Abstract

The alteration of shales, caused by adsorption of water while drilling, is one of many contributors to the wellbore stability problem that costs the industry in the order of $ 400–500 million annually (Bol et.al., 1992). This alteration of shale problem has acquired a logging perspective due to the increasing use of measurements while drilling. The capability of taking real time and time-lapse measurements while still drilling introduces the possibility of detecting a swelling problem while something can still be done about it.

The objective of this study (Adisoemarta, 1999) is to observe the changes of complex electrical characteristic of shale as a function of water content. The word "complex" in the electrical characteristic term means this study will not only observe the "in-phase" electrical response but also the "out-of-phase""response.

By taking the ratio of the in-phase to the out-of-phase electrical response, this study found that this ratio, the dissipation factor, changes linearly as a function of shale water content. This method can be easily applied to both the drilling / wellbore stability or formation evaluation areas.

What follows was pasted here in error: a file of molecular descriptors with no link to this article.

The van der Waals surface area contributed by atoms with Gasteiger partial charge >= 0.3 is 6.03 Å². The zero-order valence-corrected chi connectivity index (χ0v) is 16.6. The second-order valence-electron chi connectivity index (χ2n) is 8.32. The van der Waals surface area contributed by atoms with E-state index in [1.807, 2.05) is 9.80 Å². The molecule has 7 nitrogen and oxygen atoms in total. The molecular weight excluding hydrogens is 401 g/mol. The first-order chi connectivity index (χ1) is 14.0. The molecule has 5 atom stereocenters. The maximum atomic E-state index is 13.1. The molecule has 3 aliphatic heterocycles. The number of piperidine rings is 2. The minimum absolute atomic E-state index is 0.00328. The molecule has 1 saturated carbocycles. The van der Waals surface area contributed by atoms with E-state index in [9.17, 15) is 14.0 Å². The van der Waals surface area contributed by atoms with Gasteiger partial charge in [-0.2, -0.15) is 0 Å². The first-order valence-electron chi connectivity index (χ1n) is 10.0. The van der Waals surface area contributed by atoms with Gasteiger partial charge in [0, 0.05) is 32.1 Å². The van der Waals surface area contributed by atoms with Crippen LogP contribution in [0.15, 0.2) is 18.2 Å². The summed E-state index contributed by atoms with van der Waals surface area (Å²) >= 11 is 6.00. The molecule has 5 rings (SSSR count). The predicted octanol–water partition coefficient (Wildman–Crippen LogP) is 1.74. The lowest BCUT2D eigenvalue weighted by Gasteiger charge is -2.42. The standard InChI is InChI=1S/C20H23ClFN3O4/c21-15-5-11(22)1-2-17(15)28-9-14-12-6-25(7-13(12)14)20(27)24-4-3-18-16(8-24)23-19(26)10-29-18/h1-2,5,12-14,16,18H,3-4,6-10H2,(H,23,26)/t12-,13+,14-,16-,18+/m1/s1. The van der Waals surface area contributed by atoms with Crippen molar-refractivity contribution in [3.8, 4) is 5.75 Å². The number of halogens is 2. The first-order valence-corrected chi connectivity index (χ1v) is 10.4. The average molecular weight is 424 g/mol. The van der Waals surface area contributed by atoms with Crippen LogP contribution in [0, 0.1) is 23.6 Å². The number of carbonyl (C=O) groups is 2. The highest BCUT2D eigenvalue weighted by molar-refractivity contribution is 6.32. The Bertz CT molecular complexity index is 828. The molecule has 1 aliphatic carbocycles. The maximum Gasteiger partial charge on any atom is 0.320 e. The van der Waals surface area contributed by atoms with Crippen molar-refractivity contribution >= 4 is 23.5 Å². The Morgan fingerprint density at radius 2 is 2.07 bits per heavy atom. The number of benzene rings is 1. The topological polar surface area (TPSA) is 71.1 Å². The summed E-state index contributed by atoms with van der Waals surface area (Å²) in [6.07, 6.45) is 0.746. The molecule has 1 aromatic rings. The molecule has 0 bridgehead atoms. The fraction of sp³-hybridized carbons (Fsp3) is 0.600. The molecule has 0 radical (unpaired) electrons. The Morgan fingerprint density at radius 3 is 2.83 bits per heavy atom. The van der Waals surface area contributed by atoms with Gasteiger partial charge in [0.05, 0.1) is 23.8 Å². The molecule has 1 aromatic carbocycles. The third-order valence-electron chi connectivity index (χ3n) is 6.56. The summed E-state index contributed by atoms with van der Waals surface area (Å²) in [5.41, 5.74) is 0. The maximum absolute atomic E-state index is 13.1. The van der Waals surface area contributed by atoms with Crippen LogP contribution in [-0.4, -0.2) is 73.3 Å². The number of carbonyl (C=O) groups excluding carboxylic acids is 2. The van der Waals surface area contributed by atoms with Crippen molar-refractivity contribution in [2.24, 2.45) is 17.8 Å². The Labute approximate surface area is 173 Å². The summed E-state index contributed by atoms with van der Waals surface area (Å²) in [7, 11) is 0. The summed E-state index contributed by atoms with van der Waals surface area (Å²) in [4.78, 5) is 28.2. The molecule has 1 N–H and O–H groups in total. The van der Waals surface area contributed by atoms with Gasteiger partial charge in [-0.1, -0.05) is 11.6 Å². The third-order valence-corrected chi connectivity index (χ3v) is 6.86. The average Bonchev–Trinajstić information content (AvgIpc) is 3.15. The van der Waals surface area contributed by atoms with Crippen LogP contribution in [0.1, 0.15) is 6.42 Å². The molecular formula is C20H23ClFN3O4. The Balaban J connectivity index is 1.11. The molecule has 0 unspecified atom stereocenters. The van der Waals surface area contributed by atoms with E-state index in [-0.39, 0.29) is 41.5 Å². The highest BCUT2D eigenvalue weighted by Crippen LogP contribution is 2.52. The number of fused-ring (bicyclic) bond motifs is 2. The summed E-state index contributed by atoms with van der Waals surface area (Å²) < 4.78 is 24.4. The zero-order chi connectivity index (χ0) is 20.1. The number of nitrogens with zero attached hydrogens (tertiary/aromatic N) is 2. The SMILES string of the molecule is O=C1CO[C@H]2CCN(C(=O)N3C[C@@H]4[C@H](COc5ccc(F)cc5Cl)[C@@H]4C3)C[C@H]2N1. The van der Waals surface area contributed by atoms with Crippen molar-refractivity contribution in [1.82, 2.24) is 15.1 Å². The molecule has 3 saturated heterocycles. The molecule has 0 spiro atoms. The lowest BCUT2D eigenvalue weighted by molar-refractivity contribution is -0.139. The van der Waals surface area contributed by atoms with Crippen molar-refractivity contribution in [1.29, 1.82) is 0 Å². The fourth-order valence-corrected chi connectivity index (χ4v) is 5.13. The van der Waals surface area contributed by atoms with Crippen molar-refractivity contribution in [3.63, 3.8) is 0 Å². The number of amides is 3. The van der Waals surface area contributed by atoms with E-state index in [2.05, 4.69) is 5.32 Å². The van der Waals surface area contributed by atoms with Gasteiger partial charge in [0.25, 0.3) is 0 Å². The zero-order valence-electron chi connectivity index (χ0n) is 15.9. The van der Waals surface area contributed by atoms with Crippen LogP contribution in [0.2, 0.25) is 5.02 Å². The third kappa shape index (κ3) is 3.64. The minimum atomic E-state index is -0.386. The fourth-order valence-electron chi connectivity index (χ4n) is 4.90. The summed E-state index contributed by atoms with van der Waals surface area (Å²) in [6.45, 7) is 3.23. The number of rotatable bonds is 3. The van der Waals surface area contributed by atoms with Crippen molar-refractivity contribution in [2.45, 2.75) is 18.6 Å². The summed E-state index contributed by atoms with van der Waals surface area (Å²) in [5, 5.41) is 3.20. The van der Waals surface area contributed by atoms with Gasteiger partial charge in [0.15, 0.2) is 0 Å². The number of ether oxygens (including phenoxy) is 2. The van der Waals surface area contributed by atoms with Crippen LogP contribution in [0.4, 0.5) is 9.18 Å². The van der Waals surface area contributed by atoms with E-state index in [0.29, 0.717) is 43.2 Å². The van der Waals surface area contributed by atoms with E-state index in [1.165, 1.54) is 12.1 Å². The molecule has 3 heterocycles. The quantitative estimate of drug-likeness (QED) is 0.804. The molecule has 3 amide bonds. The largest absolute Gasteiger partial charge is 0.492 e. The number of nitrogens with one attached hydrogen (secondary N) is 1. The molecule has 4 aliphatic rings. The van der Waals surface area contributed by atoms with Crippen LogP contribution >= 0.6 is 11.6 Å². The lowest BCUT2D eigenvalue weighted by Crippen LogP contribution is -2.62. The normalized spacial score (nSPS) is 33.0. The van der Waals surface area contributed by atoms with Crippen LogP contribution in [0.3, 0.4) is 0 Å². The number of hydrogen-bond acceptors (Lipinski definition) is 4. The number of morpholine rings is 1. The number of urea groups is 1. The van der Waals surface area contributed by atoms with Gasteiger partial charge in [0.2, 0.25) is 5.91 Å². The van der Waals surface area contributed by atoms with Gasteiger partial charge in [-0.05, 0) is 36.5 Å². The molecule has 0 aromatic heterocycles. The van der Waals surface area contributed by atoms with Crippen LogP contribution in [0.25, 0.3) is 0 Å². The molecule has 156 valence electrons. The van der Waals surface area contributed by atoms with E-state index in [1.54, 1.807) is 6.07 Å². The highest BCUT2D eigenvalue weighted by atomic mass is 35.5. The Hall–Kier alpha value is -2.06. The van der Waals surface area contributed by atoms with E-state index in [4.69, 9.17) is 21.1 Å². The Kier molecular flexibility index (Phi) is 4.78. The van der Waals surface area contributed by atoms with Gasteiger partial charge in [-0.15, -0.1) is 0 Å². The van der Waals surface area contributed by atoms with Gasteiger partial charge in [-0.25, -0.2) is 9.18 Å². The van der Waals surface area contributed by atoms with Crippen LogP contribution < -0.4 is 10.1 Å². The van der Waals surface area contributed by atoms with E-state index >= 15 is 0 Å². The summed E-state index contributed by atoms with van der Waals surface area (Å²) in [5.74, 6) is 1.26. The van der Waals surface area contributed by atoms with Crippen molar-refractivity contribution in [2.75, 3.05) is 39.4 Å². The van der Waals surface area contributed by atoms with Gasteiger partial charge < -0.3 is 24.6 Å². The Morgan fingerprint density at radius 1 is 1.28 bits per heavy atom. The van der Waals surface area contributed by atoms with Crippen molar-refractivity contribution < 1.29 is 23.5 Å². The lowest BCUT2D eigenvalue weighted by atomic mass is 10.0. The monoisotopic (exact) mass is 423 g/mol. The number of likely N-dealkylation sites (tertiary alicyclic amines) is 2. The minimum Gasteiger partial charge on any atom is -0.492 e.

Electromagnetic Theory

Maxwell's equations and certain constitutive relationships describe the macroscopic electrical behavior of conducting dielectrics subjected to a harmonic sinusoidal field.

All electromagnetic fields are created from distributions of charges and currents in which the electric field (resulting from the charge distributions), and the current densities (from the current distributions) are related through the complex transfer functions that result from Maxwell's equations:

  • Equation (1)

  • Equation (2)

and with the conservation of charge defined as:

  • Equation (3)

are the components of the electromagnetic field, where:

  • E =

    electric field intensity (volt/meter)

  • B =

    magnetic flux density (webers/meter2)

  • H =

    magnetic field intensity (ampere-turn/meter)

  • D =

    electric displacement (coulomb/meter2)

  • J =

    electric current density (ampere/meter2)

  • q =

    charge density (coulomb/meter3).

For the case of homogeneous, isotropic, and a non-zero electrical conductivity medium, the electric field becomes

  • Equation (4)

For the case of materials that exhibit electromagnetically linear behavior, the following relationships are valid:

  • Equation (5)

  • Equation (6)

  • Equation (7)

where

  • e= dielectric permittivity (farad/m)

  • s= electric conductivity (mho/m or siemens/m)

  • µ= magnetic permeability (henry/m).

The equation for total current density, JT, is the result of solving equations (2), (5), and (6):

  • Equation (8)

where sE is the conduction current component (in phase with applied voltage), and edE/dt is the displacement current component (the out of phase response).

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